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Farsightedness (Hyperopia)

Medically reviewed by Drugs.com. Last updated on Jun 2, 2020.

What is Farsightedness (Hyperopia)?

Harvard Health Publishing

A person with farsightedness, also called hyperopia, has difficulty seeing objects close to the eye. They can see distant objects well.

In most cases, farsightedness is an inherited condition caused by an eye that is too short front to back. This reduces the distance between the cornea (the clear film that covers the front of the eye) and the retina (the light sensitive layer at the back of the eye). Because this distance is shorter, images tend to focus behind the retina, rather than on the retina.

Usually, the eye is able to compensate, partially or totally, for this focusing problem through a process called accommodation. This is especially true in younger people. In accommodation, tiny muscles within the eye contract, altering the shape of the lens and bringing the viewed object into focus.

Farsightedness (Hyperopia)

Symptoms

Symptoms of a farsightedness can include:

  • Difficulty seeing objects fairly close to the eye - You may notice that your vision blurs when you try to read a book, thread a needle or assemble small pieces of a model.
  • Headaches - These may be related to overworked eye muscles that are struggling to bring objects into focus.
  • Crossed eyes in children - Severely farsighted children can appear cross-eyed (both eyes turn inward toward the nose) because of extreme efforts to focus. This condition, called accommodative esotropia, usually develops in early childhood. It can be constant or show up from time to time.

During childhood and adolescence, many people who have inherited short eyes do not show symptoms of farsightedness because their youthful eyes are so good at accommodating. With time, however, age-related changes in the lens can make the process of accommodation less effective, and symptoms of farsightedness eventually appear.

Diagnosis

After reviewing your symptoms, your doctor will examine your eyes, and will test how well you can see.

Expected Duration

Farsightedness is usually a lifelong condition, although symptoms may not be noticeable during childhood.

Prevention

Most farsightedness is inherited and cannot be prevented.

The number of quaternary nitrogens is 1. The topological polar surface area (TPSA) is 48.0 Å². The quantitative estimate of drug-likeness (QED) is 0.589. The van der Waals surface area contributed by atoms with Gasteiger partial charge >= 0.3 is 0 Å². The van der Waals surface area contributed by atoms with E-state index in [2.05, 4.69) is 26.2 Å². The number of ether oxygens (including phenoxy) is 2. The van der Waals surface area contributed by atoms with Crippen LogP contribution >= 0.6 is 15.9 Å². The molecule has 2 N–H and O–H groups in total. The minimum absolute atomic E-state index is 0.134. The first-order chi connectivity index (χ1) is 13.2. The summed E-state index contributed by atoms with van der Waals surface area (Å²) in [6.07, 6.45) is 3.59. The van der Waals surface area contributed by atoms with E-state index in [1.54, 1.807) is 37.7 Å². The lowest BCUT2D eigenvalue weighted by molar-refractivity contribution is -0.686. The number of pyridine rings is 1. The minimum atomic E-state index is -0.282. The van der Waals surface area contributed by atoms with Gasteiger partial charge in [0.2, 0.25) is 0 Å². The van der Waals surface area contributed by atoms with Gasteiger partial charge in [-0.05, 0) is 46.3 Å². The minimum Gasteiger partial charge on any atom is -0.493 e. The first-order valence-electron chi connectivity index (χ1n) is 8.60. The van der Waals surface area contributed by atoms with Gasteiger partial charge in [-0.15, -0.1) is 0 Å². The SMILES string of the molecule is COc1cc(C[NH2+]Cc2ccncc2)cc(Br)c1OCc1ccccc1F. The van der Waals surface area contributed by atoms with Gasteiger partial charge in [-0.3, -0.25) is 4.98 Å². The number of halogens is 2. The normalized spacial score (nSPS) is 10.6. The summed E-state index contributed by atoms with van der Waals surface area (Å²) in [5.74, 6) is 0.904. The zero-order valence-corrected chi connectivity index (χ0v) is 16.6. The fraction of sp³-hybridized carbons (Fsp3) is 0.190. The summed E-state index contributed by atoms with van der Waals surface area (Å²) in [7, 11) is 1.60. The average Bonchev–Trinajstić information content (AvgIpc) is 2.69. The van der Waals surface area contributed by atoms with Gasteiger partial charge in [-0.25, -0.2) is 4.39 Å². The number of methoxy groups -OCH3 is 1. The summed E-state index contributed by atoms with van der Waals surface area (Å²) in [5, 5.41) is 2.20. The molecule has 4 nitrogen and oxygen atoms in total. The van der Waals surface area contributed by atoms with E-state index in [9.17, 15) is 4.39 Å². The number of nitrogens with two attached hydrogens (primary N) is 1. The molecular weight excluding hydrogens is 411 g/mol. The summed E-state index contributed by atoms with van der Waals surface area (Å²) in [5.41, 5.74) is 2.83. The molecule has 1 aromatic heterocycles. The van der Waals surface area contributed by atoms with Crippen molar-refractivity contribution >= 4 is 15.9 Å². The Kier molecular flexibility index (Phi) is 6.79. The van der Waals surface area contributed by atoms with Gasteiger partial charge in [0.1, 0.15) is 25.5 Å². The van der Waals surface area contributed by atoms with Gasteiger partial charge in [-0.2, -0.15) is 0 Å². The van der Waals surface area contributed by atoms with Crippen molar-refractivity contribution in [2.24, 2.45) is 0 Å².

Treatment

If you are farsighted, your doctor probably will prescribe eyeglasses or contact lenses to correct your problem. The lenses used in both of these treatments are thick in the center and thinner around the edge, which brings the viewed image forward into proper focus on the retina.

Many cases of farsightedness can be corrected with laser eye surgery, such as LASIK (laser in situ keratomileusis). Although the U.S. Food and Drug Administration (FDA) has approved several types of lasers for surgical treatment of farsightedness, not every farsighted person is a good candidate for this type of treatment.

When To Call a Professional

You or your child needs an eye exam if your vision blurs when you try to read or find it difficult to see when you do close work, such as sewing, repairing delicate machinery or building models. Contact your doctor's office.

If you are a parent, call your pediatrician if your child holds books very close to his or her face while reading, complains of frequent headaches or appears cross-eyed.

Infants are normally very farsighted at birth, but this condition almost always corrects itself between ages 3 months and 2 years. However, make sure that your doctor checks your child's eyes as a part of every well-baby visit. Your child also should have visual testing at about age 3 and a half, and again at the start of school.

Prognosis

Most people find satisfaction with eyeglasses or contact lenses to adjust for farsightedness.

Many people report satisfaction with the results of laser eye surgery, and tens of thousands of procedures are performed successfully each year in the United States. However, as in other forms of surgery, you should understand the risks and benefits of laser eye surgery before you decide whether to have the procedure done.

External resources

National Eye Institute
https://nei.nih.gov/

American Academy of Ophthalmology
http://www.aao.org

American Academy of Pediatrics (AAP)
https://www.aap.org/

 

 

Further information

Always consult your healthcare provider to ensure the information displayed on this page applies to your personal circumstances.